We are nurses.
We are the most rewarding career.

As a nurse, you’ll be at the very heart of healthcare. 

You’ll be part of a passionate and multidisciplinary team, working together to change lives. You could be helping patients with their mental health, assisting someone with learning disabilities, or caring for newborns, the elderly and everyone in between – it’s one of the most varied roles, and you decide which area of healthcare you’d like to specialise in

You’ll receive world-class training

Training to become a nurse involves a combination of academic study and practical, hands-on experience. It’s a dynamic way of learning that will leave you feeling ready for anything.

And because our training is recognised as some of the best in the world, there really is no limit to where it could take you.

You’ll have endless opportunities to progress

If there’s one thing you can be sure of as a nurse, it’s that you’ll never stand still. You’ll enjoy continuous professional development, helping you to gain new skills and progress to specialist roles with a higher pay grade.

And with ongoing mentoring and support from your team, you’ll be able to take your career in any direction you like.

You'll be in demand

With 94% of nursing graduates employed within six months of graduating, you’re virtually guaranteed a job. 

Get £5,000 a year to study
As a nursing student, you may be eligible to receive at least £5,000 a year to help with your degree – and that’s not all.

Discover the possibilities of a career in nursing

Learn more about the breadth of roles, career potential, benefits and more.

Sign up for emails
  • You can choose to specialise in one of four fields of nursing: mental health, learning disabilities , children’s or adult nursing.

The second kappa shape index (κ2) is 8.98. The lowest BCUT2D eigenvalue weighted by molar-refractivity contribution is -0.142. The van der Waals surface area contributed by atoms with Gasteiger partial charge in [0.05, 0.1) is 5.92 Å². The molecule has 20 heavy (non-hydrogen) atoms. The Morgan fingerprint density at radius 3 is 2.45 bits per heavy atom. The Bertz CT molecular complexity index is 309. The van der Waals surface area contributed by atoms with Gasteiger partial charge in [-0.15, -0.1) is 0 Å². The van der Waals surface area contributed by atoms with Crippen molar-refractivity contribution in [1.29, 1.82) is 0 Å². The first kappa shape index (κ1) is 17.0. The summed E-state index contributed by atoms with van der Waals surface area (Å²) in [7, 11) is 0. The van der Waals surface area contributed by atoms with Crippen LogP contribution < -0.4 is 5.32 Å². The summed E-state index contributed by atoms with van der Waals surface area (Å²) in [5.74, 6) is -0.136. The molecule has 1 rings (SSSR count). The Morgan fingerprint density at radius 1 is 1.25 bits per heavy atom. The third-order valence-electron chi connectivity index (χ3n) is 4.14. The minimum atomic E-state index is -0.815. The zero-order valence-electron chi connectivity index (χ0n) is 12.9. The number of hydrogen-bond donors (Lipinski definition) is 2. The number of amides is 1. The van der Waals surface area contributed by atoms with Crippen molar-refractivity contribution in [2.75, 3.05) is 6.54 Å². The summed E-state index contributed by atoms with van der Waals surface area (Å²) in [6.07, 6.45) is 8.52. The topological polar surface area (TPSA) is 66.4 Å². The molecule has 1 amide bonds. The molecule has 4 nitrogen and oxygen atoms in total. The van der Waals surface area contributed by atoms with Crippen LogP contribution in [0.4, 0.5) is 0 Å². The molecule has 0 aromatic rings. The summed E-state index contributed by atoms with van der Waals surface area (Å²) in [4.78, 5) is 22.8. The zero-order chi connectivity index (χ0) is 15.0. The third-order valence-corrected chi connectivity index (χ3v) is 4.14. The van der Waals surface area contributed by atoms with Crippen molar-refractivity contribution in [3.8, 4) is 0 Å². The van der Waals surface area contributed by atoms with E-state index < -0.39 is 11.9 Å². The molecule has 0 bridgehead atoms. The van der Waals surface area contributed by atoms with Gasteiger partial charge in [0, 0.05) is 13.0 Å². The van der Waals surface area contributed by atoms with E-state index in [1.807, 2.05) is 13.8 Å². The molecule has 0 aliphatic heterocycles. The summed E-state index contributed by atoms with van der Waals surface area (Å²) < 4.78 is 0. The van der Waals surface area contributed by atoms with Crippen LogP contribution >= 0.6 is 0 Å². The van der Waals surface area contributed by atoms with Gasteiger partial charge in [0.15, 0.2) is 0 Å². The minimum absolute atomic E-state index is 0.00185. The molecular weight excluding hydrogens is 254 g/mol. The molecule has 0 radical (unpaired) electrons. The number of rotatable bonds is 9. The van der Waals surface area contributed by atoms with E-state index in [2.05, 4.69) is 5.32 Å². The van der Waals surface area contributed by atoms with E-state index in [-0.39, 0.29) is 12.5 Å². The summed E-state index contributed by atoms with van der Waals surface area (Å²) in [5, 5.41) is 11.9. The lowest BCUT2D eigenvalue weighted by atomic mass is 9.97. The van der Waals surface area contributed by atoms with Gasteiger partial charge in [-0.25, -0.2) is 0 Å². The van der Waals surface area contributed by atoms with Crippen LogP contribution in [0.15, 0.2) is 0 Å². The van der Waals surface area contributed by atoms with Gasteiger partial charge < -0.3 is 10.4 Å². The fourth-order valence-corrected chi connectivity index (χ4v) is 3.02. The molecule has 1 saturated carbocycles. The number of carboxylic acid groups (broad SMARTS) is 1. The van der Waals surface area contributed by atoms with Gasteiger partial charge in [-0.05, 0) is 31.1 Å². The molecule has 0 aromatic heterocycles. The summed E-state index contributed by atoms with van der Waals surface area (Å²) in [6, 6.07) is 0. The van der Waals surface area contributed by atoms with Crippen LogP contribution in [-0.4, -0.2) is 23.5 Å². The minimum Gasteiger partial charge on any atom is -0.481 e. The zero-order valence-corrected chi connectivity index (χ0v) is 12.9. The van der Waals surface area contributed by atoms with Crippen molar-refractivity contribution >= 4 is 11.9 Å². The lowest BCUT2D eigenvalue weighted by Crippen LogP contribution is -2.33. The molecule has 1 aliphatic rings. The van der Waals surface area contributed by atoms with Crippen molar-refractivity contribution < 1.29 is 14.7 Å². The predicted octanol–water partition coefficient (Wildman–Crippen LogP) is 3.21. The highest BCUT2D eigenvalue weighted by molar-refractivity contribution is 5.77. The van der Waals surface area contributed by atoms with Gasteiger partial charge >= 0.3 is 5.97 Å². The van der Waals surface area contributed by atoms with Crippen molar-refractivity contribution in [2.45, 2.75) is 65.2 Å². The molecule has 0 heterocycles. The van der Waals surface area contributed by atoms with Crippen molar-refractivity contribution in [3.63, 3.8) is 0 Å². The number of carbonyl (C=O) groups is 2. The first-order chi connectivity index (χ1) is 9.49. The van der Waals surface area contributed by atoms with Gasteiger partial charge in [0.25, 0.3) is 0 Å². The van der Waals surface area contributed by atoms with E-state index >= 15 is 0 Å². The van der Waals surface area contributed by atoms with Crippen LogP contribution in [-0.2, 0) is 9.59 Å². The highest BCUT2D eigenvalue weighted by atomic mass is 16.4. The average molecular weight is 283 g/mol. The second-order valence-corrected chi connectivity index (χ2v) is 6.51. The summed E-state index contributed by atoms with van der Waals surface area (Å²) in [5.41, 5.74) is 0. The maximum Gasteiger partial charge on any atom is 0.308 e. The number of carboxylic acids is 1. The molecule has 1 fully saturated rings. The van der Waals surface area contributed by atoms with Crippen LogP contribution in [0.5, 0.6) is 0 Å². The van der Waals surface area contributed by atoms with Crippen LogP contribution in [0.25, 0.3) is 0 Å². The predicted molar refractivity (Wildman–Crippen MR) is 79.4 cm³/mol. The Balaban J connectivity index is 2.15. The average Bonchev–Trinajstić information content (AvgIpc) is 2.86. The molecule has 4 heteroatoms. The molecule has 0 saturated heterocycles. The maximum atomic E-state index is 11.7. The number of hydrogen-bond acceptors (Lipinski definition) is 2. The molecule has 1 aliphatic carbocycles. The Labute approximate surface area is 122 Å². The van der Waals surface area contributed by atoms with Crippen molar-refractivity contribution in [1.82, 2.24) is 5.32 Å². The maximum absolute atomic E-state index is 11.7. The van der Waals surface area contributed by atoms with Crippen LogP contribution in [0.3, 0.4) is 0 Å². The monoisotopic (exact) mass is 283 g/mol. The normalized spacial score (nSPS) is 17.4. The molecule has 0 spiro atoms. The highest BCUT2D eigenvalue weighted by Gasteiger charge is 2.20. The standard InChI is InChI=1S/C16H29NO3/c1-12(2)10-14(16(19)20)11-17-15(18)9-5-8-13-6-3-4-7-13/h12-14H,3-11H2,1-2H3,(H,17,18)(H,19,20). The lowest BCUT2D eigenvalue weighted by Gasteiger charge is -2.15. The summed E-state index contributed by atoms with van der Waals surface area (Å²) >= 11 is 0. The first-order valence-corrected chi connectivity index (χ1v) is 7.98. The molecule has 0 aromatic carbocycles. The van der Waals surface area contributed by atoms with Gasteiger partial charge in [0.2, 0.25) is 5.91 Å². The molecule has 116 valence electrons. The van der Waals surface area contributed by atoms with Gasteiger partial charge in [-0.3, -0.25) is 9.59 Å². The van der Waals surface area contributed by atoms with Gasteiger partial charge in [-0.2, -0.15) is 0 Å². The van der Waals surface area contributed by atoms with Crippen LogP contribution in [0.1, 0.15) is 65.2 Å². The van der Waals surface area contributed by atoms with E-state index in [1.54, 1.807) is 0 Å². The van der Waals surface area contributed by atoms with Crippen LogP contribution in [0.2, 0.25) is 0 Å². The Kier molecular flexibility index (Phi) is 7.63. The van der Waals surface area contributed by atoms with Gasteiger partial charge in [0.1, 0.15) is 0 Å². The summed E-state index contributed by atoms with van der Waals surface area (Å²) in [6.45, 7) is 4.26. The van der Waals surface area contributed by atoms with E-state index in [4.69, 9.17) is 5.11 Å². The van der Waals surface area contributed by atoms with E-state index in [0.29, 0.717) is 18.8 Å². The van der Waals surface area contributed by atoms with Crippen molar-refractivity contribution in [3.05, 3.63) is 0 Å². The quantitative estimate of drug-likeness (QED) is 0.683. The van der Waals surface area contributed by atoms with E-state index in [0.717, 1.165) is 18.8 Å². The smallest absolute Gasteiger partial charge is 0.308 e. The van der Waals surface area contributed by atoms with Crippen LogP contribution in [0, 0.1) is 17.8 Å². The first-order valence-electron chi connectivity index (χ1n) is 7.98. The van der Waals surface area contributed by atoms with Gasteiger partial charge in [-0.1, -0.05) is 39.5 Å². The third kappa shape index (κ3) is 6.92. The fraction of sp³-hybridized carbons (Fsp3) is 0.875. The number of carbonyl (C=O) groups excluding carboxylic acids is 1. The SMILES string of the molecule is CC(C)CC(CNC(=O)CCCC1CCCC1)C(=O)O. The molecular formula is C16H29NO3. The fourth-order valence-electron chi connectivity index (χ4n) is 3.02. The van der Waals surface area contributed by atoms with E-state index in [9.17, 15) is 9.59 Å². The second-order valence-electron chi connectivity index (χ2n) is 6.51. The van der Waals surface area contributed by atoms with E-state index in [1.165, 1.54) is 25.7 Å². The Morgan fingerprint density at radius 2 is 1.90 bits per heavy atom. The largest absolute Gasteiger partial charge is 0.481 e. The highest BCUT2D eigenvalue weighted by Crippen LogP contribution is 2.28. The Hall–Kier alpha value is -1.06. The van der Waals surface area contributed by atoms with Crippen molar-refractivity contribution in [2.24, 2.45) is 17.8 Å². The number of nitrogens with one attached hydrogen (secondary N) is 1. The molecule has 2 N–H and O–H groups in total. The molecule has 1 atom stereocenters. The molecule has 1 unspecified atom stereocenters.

Some universities offer ‘dual field’ nursing degrees, in which you can combine two of the fields during a four-year degree.

    Use our course finder to explore the different degrees available to you.   

  • There are lots of benefits to becoming a nurse, but above all is the chance to make a real difference to people’s lives and being part of a team unlike any you’ll find elsewhere.

    And then there’s the job prospects – 94% of nursing students are employed within six months of graduating, and there are endless opportunities to progress your career.

    The pay is better than you might think too. As a newly qualified nurse, you’ll start your career in the NHS on pay band 5, earning at least £25,000 a year. You’ll also enjoy one of the most generous pension schemes in the UK, as well as discounts at shops, restaurants and more.

    Find out more about the pay and benefits of working with us


  • Applications for full-time nursing degrees are made through UCAS using its online application system. You’ll need to register with them before making your application.

    If you’re looking for a part time course, you’ll need to contact your chosen university to find out about their application process.

    Use our course finder to find a nursing degree you love.

  • When you take a nursing degree, you may be eligible for at least £5,000 a year to help with your studies – and there’s additional support available if you choose a specific area of study or need help with things like childcare costs.

    Learn more about the financial support available to you.

  • If you don’t want to take a nursing degree, there are other options.

    There are a small number of nursing degree apprenticeships available. They include a mix of on-the-job training and classroom learning, and let you start working in your chosen area of study to a degree level. They usually take around four years to complete and you’ll be able to count your training towards a registered nursing degree.

    You could also become a nursing associate. This role bridges the gap between being a healthcare support worker and a registered nurse. Once you’ve qualified you can go on to train as a fully registered nurse if you’d like to.

    You’ll perform more complex tasks and enjoy more responsibilities than a healthcare support worker without having to become a fully registered nurse. It involves a combination of academic learning one day a week and work-based learning the rest of the time.

Make a comment or report a problem with this page

Help us improve